Ward's Book of Days.
Pages of interesting anniversaries.
What happened on this day in history.
On this day in history in 1941, died Virginia Woolf.
Woolf was a novelist, a critic and a leading member of The Bloomsbury Group, a society whose ethos was the rejection of Victorian values.
Woolf made a name for herself as novelist in the Modernist style using the ‘stream of consciousness’ technique. In her novel Mrs Dalloway, Woolf uses the banal setting of a society lady preparing for a party to portray the inner feelings of her characters, including a soldier from The First World War who has suffered horrendous mental damage.
In To The Lighthouse, Woolf describes her character Mrs Ramsey through her own thought processes whilst in Jacob’s Room, the reader obtains an insight into the eponymous protagonist, who does not appear in the novel, through the thoughts of other characters.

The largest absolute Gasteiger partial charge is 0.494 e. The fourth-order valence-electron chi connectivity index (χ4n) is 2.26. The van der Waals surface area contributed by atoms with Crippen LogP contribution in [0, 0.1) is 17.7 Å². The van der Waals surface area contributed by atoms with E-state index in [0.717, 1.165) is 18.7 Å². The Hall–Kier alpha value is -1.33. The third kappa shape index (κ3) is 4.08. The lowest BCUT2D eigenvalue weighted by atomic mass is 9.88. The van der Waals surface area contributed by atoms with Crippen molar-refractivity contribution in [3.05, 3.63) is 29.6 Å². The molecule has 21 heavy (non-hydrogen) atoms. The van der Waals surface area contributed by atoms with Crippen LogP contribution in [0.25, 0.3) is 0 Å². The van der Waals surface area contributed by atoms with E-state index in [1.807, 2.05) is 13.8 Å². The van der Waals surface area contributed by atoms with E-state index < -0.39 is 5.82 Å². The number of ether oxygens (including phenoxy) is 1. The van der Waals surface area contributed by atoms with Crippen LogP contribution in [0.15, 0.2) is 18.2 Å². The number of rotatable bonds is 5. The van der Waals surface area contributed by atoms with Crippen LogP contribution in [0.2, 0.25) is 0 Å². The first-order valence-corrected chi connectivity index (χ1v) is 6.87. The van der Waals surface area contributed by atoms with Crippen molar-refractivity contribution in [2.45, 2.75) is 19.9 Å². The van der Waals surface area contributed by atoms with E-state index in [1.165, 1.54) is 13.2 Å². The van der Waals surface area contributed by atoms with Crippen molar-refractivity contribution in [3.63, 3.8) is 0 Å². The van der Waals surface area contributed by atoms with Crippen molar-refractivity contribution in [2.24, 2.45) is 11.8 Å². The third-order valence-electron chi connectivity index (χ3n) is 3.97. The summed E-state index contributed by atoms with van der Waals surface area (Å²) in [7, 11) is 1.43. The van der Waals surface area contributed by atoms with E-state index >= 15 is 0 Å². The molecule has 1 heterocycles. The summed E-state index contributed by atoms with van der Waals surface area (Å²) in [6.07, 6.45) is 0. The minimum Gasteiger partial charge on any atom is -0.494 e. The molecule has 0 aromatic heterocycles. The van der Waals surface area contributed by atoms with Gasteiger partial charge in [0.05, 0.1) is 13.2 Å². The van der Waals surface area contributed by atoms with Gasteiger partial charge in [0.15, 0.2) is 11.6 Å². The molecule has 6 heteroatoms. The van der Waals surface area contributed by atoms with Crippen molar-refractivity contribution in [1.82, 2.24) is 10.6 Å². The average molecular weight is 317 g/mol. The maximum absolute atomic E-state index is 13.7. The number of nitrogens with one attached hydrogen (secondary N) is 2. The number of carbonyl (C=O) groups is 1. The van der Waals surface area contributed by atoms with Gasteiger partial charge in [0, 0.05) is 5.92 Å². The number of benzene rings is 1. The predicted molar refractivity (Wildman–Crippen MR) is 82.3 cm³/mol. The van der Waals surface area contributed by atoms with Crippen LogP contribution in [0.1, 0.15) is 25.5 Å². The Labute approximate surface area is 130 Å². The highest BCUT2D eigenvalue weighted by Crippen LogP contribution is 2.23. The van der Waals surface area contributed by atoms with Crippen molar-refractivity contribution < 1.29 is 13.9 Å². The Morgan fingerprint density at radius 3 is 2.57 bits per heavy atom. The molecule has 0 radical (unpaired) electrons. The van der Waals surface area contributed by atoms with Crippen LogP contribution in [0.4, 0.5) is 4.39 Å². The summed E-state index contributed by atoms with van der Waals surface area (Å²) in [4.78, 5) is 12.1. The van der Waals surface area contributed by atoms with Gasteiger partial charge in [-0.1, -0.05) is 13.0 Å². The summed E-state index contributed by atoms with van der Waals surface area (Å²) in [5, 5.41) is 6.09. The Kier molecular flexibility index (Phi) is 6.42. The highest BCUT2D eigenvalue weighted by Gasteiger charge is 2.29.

Strangely, Woolf could not find a publisher for her early works but was inspired to create her own publishing company, The Hogarth Press. This organisation consisted of Woolf and several of her associates who printed volumes on a hand operated press.
Wolfe was only able to produce her great work in intervals between severe bouts of manic depression. Shortly after the outbreak of The Second World War, Woolf succumbed to an attack of melancholia and drowned herself in the River Ouse. Her ashes were buried in the garden of her home, Monk’s House (Rodmell, Lewes, East Sussex BN7 3HF) which is now a museum of Woolf and her works and is open to visitors.
Click here for critical works on Virginia Woolf.
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